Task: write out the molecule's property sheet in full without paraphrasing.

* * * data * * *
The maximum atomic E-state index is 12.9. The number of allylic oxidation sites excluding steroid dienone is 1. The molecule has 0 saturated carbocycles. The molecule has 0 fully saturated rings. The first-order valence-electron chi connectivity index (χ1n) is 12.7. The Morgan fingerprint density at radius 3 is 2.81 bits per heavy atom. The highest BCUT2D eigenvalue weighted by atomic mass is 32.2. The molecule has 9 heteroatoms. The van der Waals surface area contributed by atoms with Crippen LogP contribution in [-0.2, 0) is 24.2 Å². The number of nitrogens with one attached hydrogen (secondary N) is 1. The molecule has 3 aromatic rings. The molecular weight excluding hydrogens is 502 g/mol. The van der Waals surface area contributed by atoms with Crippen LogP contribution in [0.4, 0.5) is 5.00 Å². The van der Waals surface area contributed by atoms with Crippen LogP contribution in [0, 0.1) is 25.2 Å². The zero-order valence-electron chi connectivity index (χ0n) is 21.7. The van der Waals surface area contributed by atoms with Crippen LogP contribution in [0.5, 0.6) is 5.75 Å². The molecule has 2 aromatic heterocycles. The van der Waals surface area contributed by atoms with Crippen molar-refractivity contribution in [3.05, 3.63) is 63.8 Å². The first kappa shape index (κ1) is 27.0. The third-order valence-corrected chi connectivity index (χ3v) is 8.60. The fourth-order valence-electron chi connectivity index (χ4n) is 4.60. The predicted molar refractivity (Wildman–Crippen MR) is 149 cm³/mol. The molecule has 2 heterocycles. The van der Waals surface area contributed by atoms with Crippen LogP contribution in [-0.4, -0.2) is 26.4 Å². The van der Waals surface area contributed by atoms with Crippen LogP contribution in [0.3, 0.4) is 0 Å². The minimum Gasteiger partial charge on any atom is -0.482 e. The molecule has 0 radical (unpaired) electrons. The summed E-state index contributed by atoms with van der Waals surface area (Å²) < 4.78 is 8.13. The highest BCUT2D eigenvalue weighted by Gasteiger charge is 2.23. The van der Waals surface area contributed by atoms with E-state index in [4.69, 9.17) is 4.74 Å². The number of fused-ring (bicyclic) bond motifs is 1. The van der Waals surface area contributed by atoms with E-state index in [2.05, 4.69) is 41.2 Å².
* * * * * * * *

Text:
The maximum atomic E-state index is 12.9. The number of allylic oxidation sites excluding steroid dienone is 1. The molecule has 0 saturated carbocycles. The molecule has 0 fully saturated rings. The first-order valence-electron chi connectivity index (χ1n) is 12.7. The Morgan fingerprint density at radius 3 is 2.81 bits per heavy atom. The highest BCUT2D eigenvalue weighted by atomic mass is 32.2. The molecule has 9 heteroatoms. The van der Waals surface area contributed by atoms with Crippen LogP contribution in [-0.2, 0) is 24.2 Å². The number of nitrogens with one attached hydrogen (secondary N) is 1. The molecule has 3 aromatic rings. The molecular weight excluding hydrogens is 502 g/mol. The van der Waals surface area contributed by atoms with Crippen LogP contribution in [0.4, 0.5) is 5.00 Å². The van der Waals surface area contributed by atoms with Crippen LogP contribution in [0, 0.1) is 25.2 Å². The zero-order valence-electron chi connectivity index (χ0n) is 21.7. The van der Waals surface area contributed by atoms with Crippen LogP contribution in [0.5, 0.6) is 5.75 Å². The molecule has 2 aromatic heterocycles. The van der Waals surface area contributed by atoms with Crippen molar-refractivity contribution in [3.05, 3.63) is 63.8 Å². The first kappa shape index (κ1) is 27.0. The third-order valence-corrected chi connectivity index (χ3v) is 8.60. The fourth-order valence-electron chi connectivity index (χ4n) is 4.60. The predicted molar refractivity (Wildman–Crippen MR) is 149 cm³/mol. The molecule has 2 heterocycles. The van der Waals surface area contributed by atoms with Crippen LogP contribution in [-0.4, -0.2) is 26.4 Å². The van der Waals surface area contributed by atoms with Crippen LogP contribution in [0.3, 0.4) is 0 Å². The minimum Gasteiger partial charge on any atom is -0.482 e. The molecule has 0 radical (unpaired) electrons. The summed E-state index contributed by atoms with van der Waals surface area (Å²) < 4.78 is 8.13. The highest BCUT2D eigenvalue weighted by Gasteiger charge is 2.23. The van der Waals surface area contributed by atoms with E-state index in [4.69, 9.17) is 4.74 Å². The number of fused-ring (bicyclic) bond motifs is 1. The van der Waals surface area contributed by atoms with E-state index in [2.05, 4.69) is 41.2 Å².